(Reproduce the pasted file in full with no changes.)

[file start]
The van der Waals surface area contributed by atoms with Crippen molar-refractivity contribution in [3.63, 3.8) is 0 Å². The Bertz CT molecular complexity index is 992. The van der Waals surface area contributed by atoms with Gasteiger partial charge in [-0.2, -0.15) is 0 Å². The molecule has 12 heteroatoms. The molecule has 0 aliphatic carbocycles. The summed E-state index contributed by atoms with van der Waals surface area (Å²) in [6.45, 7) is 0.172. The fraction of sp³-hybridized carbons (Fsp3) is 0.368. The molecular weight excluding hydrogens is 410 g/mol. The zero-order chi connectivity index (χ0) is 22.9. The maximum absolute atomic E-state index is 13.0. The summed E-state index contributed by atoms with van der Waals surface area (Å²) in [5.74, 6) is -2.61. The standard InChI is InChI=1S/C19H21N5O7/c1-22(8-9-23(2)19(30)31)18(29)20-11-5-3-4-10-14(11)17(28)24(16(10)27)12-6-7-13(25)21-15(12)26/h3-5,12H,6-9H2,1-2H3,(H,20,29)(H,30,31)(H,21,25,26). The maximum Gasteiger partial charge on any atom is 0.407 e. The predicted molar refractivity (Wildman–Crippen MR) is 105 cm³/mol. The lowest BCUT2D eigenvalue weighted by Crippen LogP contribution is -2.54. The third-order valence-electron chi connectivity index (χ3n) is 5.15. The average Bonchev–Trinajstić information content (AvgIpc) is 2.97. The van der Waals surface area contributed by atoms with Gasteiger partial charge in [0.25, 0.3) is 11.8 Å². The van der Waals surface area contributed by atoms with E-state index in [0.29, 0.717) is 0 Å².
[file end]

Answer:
The van der Waals surface area contributed by atoms with Crippen molar-refractivity contribution in [3.63, 3.8) is 0 Å². The Bertz CT molecular complexity index is 992. The van der Waals surface area contributed by atoms with Gasteiger partial charge in [-0.2, -0.15) is 0 Å². The molecule has 12 heteroatoms. The molecule has 0 aliphatic carbocycles. The summed E-state index contributed by atoms with van der Waals surface area (Å²) in [6.45, 7) is 0.172. The fraction of sp³-hybridized carbons (Fsp3) is 0.368. The molecular weight excluding hydrogens is 410 g/mol. The zero-order chi connectivity index (χ0) is 22.9. The maximum absolute atomic E-state index is 13.0. The summed E-state index contributed by atoms with van der Waals surface area (Å²) in [5.74, 6) is -2.61. The standard InChI is InChI=1S/C19H21N5O7/c1-22(8-9-23(2)19(30)31)18(29)20-11-5-3-4-10-14(11)17(28)24(16(10)27)12-6-7-13(25)21-15(12)26/h3-5,12H,6-9H2,1-2H3,(H,20,29)(H,30,31)(H,21,25,26). The maximum Gasteiger partial charge on any atom is 0.407 e. The predicted molar refractivity (Wildman–Crippen MR) is 105 cm³/mol. The lowest BCUT2D eigenvalue weighted by Crippen LogP contribution is -2.54. The third-order valence-electron chi connectivity index (χ3n) is 5.15. The average Bonchev–Trinajstić information content (AvgIpc) is 2.97. The van der Waals surface area contributed by atoms with Gasteiger partial charge in [0.25, 0.3) is 11.8 Å². The van der Waals surface area contributed by atoms with E-state index in [0.29, 0.717) is 0 Å².